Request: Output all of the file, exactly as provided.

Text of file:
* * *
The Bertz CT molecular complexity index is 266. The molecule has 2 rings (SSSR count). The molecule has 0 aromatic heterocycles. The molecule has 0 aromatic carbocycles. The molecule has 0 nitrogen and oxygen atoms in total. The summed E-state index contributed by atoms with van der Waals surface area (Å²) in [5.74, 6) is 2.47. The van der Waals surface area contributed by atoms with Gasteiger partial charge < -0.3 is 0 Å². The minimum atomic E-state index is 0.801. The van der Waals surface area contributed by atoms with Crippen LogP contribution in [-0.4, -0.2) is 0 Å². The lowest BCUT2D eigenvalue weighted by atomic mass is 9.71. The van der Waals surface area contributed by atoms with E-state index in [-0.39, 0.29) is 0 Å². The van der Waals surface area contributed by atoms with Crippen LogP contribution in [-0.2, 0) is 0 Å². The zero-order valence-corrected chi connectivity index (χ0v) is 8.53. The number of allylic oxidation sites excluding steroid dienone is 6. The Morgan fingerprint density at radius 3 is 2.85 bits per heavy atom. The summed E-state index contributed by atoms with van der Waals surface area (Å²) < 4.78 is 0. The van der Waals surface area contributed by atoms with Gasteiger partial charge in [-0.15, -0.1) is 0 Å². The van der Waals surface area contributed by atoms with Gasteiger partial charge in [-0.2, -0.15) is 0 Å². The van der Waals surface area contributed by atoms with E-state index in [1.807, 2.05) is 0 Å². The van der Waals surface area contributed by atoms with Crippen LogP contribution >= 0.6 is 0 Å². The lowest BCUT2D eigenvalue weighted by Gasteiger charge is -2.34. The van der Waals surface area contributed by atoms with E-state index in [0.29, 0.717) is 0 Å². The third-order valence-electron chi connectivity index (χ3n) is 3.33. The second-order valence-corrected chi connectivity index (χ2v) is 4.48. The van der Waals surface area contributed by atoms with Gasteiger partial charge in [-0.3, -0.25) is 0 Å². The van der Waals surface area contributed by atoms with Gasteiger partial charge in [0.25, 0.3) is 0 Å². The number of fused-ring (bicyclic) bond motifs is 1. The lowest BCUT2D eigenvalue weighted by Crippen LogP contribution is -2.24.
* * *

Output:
The Bertz CT molecular complexity index is 266. The molecule has 2 rings (SSSR count). The molecule has 0 aromatic heterocycles. The molecule has 0 aromatic carbocycles. The molecule has 0 nitrogen and oxygen atoms in total. The summed E-state index contributed by atoms with van der Waals surface area (Å²) in [5.74, 6) is 2.47. The van der Waals surface area contributed by atoms with Gasteiger partial charge < -0.3 is 0 Å². The minimum atomic E-state index is 0.801. The van der Waals surface area contributed by atoms with Crippen LogP contribution in [-0.4, -0.2) is 0 Å². The lowest BCUT2D eigenvalue weighted by atomic mass is 9.71. The van der Waals surface area contributed by atoms with E-state index in [-0.39, 0.29) is 0 Å². The van der Waals surface area contributed by atoms with Crippen LogP contribution in [-0.2, 0) is 0 Å². The zero-order valence-corrected chi connectivity index (χ0v) is 8.53. The number of allylic oxidation sites excluding steroid dienone is 6. The Morgan fingerprint density at radius 3 is 2.85 bits per heavy atom. The summed E-state index contributed by atoms with van der Waals surface area (Å²) < 4.78 is 0. The van der Waals surface area contributed by atoms with Gasteiger partial charge in [-0.15, -0.1) is 0 Å². The van der Waals surface area contributed by atoms with Gasteiger partial charge in [-0.2, -0.15) is 0 Å². The van der Waals surface area contributed by atoms with E-state index in [1.807, 2.05) is 0 Å². The van der Waals surface area contributed by atoms with Crippen LogP contribution >= 0.6 is 0 Å². The lowest BCUT2D eigenvalue weighted by Gasteiger charge is -2.34. The van der Waals surface area contributed by atoms with E-state index in [0.29, 0.717) is 0 Å². The third-order valence-electron chi connectivity index (χ3n) is 3.33. The second-order valence-corrected chi connectivity index (χ2v) is 4.48. The van der Waals surface area contributed by atoms with Gasteiger partial charge in [-0.3, -0.25) is 0 Å². The van der Waals surface area contributed by atoms with Gasteiger partial charge in [0.25, 0.3) is 0 Å². The number of fused-ring (bicyclic) bond motifs is 1. The lowest BCUT2D eigenvalue weighted by Crippen LogP contribution is -2.24.